It's nearly Christmas, but Oklahoma still hasn't passed a budget deal. Utah has already introduced an omnibus tax bill for consideration when the legislature returns in January with significant policy implications. A new lawsuit in Pennsylvania is threatening to blow a $200 million hole in a budget that is already projected to be $1 billion in the red. 2018 is fast approaching, and we are already getting a sense of the fiscal trends that are going to shape state legislative policy over the next several months.
This week we'll be posting two reports on the big state fiscal trends that we are tracking. We begin today with the state of state budgets.
Revenue updates are still trickling in, but we already know that several high-profile states are expecting to face significant fiscal trouble next year. Considering that all of these states experienced tumultuous budget debates in 2017, we should expect further drama next year. Lawmakers will be under pressure to limit the chaos and avoid unpopular positions in an election year so the arguments may be more muted than what we saw this year, but there is still the potential for fireworks.
The Connecticut Department of Revenue released a projection showing that the state is facing a $202.8 million deficit, which would be enough to require a mid-year adjustment. Lawmakers could be short on options if they are forced to rehash the budget arguments that stymied them for months this summer and which the governor agreed to under extreme protest. Making matters worse, Moody's Investor Services is taking a hard look at Connecticut's credit rating, saying that, “We expect economic weakness to be an ongoing challenge for Connecticut that will push against its initiatives to place state finances on sounder footing.”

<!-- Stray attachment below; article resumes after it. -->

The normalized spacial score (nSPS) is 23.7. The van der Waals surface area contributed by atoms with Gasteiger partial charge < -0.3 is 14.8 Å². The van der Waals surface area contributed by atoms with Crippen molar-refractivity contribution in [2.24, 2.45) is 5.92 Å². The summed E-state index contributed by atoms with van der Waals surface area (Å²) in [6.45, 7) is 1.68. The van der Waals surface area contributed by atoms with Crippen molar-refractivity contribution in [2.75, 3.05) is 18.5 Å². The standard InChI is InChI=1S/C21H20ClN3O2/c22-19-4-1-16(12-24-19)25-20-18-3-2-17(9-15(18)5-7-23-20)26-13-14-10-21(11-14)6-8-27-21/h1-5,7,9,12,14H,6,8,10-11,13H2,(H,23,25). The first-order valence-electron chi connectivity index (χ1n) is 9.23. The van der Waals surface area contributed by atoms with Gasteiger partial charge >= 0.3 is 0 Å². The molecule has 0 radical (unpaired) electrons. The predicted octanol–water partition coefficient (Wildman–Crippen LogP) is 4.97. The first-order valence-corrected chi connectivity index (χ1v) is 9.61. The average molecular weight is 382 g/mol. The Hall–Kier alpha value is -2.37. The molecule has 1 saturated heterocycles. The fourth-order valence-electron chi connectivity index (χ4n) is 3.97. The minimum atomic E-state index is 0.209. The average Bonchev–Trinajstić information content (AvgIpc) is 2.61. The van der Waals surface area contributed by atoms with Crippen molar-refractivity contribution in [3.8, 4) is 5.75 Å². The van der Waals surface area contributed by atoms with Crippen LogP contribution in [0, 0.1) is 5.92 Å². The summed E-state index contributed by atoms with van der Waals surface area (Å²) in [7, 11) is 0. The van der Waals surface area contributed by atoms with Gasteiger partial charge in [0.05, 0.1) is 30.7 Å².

After an unprecedented legal dispute, Governor Dayton (DFL) has finally agreed to fund the legislature, putting an end to a months long feud over the state budget. While the governor says that he continues to oppose many of the tax cuts enacted this year, he is now prepared to move onto his other legislative priorities, including expanding access to pre-K and pushing infrastructure spending. The last several months of fighting has left his relationship with the legislature's Republican majorities in tatters, meaning that any legislative progress is almost assuredly going to be an uphill slog.
New York Comptroller DiNapoli (D) says that sagging revenues and possible cutbacks to federal programs portend serious fiscal challenges for his state. While he didn't provide a specific deficit figure, E.J. McMahon of the Empire Center has estimated that the state is facing a $6.8 billion shortfall. Governor Cuomo (D) has not challenged these findings to date.
After repeated statements over the past few weeks stating that she would reject any deal that did not establish a long-term solution (including tax increases) to Oklahoma's declining revenues, Governor Fallin (R) vetoed the legislature's so-called “cash and cuts" budget deal, effectively sending the legislature back to square one. She has called on legislators to reconsider taxes on natural resource extraction and tobacco products, which earlier this year failed to meet the super majority required in the House (it was five votes short). Fallin is expected to announce the date of a special session soon.
After the Pennsylvania House stonewalled any attempts to raise new revenues, policymakers reluctantly accepted a budget that closed the state's budget gap primarily through a gaming expansion, borrowing, and a series of fund transfers. The budget is now imperiled by a lawsuit from the Pennsylvania Professional Liability Joint Underwriting Association, which argues that one of these fund transfers is unconstitutional. If they prevail it would pull $200 million away from the budget. While these conditions could mean trouble in the short-term, over the long-run things are looking even worse: The Independent Fiscal Office is now projecting that Pennsylvania is facing a $1 billion deficit in the coming fiscal year and $2.8 billion in the year after that. While not as bad as the $2 billion hole lawmakers faced last January, these shortfalls will bedevil a legislature prone to utilizing one-time fiscal solutions for recurring problems.